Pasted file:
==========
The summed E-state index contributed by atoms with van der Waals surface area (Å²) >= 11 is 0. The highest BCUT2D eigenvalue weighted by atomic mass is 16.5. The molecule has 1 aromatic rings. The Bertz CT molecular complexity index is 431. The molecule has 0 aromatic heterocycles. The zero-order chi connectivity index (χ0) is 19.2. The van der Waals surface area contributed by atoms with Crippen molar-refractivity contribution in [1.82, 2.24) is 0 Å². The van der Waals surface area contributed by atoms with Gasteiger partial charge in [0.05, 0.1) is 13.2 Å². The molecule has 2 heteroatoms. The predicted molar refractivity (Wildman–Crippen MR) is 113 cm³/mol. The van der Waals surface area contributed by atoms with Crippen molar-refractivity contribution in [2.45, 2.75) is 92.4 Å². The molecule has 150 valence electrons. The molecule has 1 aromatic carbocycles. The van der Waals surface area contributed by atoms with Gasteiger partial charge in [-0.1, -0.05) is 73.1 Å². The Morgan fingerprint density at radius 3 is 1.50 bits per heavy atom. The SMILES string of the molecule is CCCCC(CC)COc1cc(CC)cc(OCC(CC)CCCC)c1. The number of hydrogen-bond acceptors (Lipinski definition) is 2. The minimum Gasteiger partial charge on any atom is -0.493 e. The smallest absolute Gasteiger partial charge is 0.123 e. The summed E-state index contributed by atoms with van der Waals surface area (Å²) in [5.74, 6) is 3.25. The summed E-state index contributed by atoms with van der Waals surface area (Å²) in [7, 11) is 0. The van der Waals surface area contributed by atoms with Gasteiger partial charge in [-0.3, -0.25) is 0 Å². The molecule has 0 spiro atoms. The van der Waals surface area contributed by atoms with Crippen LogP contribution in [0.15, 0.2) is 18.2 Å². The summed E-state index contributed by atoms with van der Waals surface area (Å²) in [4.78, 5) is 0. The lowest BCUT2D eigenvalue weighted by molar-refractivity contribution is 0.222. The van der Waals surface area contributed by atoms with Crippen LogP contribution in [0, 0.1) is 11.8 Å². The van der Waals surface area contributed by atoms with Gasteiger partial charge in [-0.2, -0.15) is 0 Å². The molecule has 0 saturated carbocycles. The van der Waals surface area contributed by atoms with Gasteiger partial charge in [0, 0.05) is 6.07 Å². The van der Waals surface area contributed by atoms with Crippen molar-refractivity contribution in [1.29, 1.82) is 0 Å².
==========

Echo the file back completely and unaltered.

The summed E-state index contributed by atoms with van der Waals surface area (Å²) >= 11 is 0. The highest BCUT2D eigenvalue weighted by atomic mass is 16.5. The molecule has 1 aromatic rings. The Bertz CT molecular complexity index is 431. The molecule has 0 aromatic heterocycles. The zero-order chi connectivity index (χ0) is 19.2. The van der Waals surface area contributed by atoms with Crippen molar-refractivity contribution in [1.82, 2.24) is 0 Å². The van der Waals surface area contributed by atoms with Gasteiger partial charge in [0.05, 0.1) is 13.2 Å². The molecule has 2 heteroatoms. The predicted molar refractivity (Wildman–Crippen MR) is 113 cm³/mol. The van der Waals surface area contributed by atoms with Crippen molar-refractivity contribution in [2.45, 2.75) is 92.4 Å². The molecule has 150 valence electrons. The molecule has 1 aromatic carbocycles. The van der Waals surface area contributed by atoms with Gasteiger partial charge in [-0.1, -0.05) is 73.1 Å². The Morgan fingerprint density at radius 3 is 1.50 bits per heavy atom. The SMILES string of the molecule is CCCCC(CC)COc1cc(CC)cc(OCC(CC)CCCC)c1. The number of hydrogen-bond acceptors (Lipinski definition) is 2. The minimum Gasteiger partial charge on any atom is -0.493 e. The smallest absolute Gasteiger partial charge is 0.123 e. The summed E-state index contributed by atoms with van der Waals surface area (Å²) in [5.74, 6) is 3.25. The summed E-state index contributed by atoms with van der Waals surface area (Å²) in [7, 11) is 0. The van der Waals surface area contributed by atoms with Gasteiger partial charge in [-0.3, -0.25) is 0 Å². The molecule has 0 spiro atoms. The van der Waals surface area contributed by atoms with Crippen LogP contribution in [0.15, 0.2) is 18.2 Å². The summed E-state index contributed by atoms with van der Waals surface area (Å²) in [4.78, 5) is 0. The lowest BCUT2D eigenvalue weighted by molar-refractivity contribution is 0.222. The van der Waals surface area contributed by atoms with Crippen LogP contribution in [0, 0.1) is 11.8 Å². The van der Waals surface area contributed by atoms with Gasteiger partial charge in [-0.2, -0.15) is 0 Å². The molecule has 0 saturated carbocycles. The van der Waals surface area contributed by atoms with Gasteiger partial charge in [0, 0.05) is 6.07 Å². The van der Waals surface area contributed by atoms with Crippen molar-refractivity contribution in [1.29, 1.82) is 0 Å².